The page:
15. Session II Topic: Phases of grief proposed by Kubler-Rosswho was one of thefirst researchers on death and dyingKubler-Ross says that there arefive basic stages in a grieving process:denial and isolation; anger;bargaining; depression;and finally acceptanceThe steps to follow during the sessionwill be the same for all the other sessions, for this second session it is recommended to play a dramatization. 16. Dramatization Before starting the dramatization there will be a planning phasewhere actors and observers will be democratically selected.A room with a small stage would be very helpful but if this in not possible,the room will be arrange with whatever it is there.Usually chairs and tables can help.The group leader will be the director indicating the momentsto begin and when to end the role playingaccording to a reasonable time for the play to take form. 17. It is very important after the dramatizationto assure and clearly say that every member of the groupwill talk and share their feelings and thoughts during the dramatization,and the last sharing round will be to get back to the real personand make a last sharing round about the feelings,experiences and thoughts that appeared during this session.The group leader will close with a summary andconnecting this session with the next one. 18. Sessions IIIOvercoming and moving beyond the grieving process. IVHow to overcome denial and isolation. VStrategies to overcome frustration, sadness and angerrelated to the loss. VILearning to forgive. VIILearning to live with the loss VIIIHow can we help our love ones with whom we share our loss? These sessions will be developed with the same structure for sessions I and II It is recommended to offer the painting activity for sessions I, III, V and VII and dramatizations for sessions II, IV, VI and VIII. 19.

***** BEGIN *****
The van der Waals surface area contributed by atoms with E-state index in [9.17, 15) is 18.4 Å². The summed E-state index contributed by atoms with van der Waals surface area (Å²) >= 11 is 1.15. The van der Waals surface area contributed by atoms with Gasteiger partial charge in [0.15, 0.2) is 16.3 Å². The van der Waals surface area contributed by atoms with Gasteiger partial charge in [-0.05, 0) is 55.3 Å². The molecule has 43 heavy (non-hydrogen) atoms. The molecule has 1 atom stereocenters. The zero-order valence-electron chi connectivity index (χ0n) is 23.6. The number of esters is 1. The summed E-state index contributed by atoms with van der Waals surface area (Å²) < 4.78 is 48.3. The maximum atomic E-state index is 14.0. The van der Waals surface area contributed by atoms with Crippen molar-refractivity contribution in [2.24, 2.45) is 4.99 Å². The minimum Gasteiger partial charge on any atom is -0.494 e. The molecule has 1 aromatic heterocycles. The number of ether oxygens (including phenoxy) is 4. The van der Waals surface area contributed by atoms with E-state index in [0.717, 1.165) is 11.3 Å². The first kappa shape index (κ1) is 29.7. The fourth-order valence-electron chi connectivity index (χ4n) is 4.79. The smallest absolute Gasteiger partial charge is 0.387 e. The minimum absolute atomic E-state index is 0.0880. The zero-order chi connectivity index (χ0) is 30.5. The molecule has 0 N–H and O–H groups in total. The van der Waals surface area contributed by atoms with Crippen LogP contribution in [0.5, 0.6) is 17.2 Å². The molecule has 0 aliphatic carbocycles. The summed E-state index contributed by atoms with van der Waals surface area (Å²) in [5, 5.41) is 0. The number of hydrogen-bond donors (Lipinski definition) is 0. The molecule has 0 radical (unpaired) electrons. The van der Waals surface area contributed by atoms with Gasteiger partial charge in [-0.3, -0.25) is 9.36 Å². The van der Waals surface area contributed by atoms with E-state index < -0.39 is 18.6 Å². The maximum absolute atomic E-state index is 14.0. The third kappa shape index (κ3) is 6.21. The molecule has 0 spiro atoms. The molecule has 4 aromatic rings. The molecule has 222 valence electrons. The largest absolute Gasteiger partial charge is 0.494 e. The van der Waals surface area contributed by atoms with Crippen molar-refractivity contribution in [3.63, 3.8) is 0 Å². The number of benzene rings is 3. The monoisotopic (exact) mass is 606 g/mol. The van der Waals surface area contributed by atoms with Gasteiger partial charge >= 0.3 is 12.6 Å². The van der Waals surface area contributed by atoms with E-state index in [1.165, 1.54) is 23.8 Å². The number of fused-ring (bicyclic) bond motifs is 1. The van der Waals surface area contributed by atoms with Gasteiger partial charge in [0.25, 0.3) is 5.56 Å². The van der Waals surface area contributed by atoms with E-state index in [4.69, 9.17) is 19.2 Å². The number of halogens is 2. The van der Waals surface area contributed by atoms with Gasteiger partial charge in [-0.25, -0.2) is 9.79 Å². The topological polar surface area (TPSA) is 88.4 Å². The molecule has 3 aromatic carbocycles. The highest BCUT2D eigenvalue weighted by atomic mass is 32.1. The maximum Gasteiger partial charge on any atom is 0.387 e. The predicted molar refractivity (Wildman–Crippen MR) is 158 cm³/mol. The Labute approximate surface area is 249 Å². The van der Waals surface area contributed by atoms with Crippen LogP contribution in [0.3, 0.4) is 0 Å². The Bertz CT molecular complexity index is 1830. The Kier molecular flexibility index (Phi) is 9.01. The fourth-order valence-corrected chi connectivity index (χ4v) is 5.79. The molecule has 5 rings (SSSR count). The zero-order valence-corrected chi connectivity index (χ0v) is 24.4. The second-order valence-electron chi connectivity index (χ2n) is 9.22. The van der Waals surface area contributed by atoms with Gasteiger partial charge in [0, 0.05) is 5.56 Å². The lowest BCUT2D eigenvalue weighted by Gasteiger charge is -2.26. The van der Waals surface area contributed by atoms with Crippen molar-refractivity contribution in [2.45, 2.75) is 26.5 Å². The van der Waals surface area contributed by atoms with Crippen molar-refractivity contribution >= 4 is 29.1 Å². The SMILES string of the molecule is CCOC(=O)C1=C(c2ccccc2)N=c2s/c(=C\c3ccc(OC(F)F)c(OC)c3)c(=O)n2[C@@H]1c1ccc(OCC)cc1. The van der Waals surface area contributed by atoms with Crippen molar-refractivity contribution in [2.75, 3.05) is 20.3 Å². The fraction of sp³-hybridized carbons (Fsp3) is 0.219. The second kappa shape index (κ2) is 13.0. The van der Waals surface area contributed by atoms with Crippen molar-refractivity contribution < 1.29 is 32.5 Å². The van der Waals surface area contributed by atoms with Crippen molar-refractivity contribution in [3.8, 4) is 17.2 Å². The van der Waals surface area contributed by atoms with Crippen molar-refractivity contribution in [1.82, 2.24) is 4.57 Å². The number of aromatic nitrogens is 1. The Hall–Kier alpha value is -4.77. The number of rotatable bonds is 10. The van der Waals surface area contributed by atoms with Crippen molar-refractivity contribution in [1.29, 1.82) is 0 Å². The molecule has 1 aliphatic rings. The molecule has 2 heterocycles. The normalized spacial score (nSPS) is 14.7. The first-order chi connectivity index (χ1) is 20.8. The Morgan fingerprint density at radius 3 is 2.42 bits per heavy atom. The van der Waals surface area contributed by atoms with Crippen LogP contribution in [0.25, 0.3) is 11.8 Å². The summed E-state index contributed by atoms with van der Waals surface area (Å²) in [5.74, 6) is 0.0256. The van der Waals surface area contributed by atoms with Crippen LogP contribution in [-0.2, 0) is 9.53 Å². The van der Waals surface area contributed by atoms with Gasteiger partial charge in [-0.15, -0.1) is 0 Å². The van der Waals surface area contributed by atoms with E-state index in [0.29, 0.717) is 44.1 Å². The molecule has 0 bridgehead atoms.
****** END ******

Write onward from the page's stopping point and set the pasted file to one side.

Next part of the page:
• During the eight session it is recommendedto make a verbal evaluation of the whole process:
  • What did we learn?
  • How can we apply this new experience?
  • What learning I think will stay with me for ever?
  • What do I recommend to the rest of the group?

20.

  • When we accept
  • our human mortal condition
  • wecan to live every day
  • as if
  • this were the last day of our life
  • Enjoy Life
  • Thank You

21.

  • References
  • Cappel, Mary Lou. (1997). Loss and the grieving process.Parks & Recreation , 32(5), 82.
  • Chopra, D. (1994) Cuerpo sin Edad, Mente sin Tiempo. Javier Vergara Editor. SA.
  • Freud, S. (1920) The pleasure principle. Complete Works, Third Edition, Biblioteca Nueva
  • Kubler-Ross, E. (1998) The Wheel of Life: A Memoir of Living and Dying. BSAEditions. Servaty-Seib,
  • Heather. L. (2004) Connections between counseling theories and currenttheories of grief and mourning.Journal of mental health counseling, 26(2),125-145.
  • Rimpoche, Sogyal. (1994). The Tibetan book of Living and Dying. Urano Editions.
  • Tommiel, Lawhon. (2004). Teachers and schools can aid grieving students.Education,124(3), 559-566.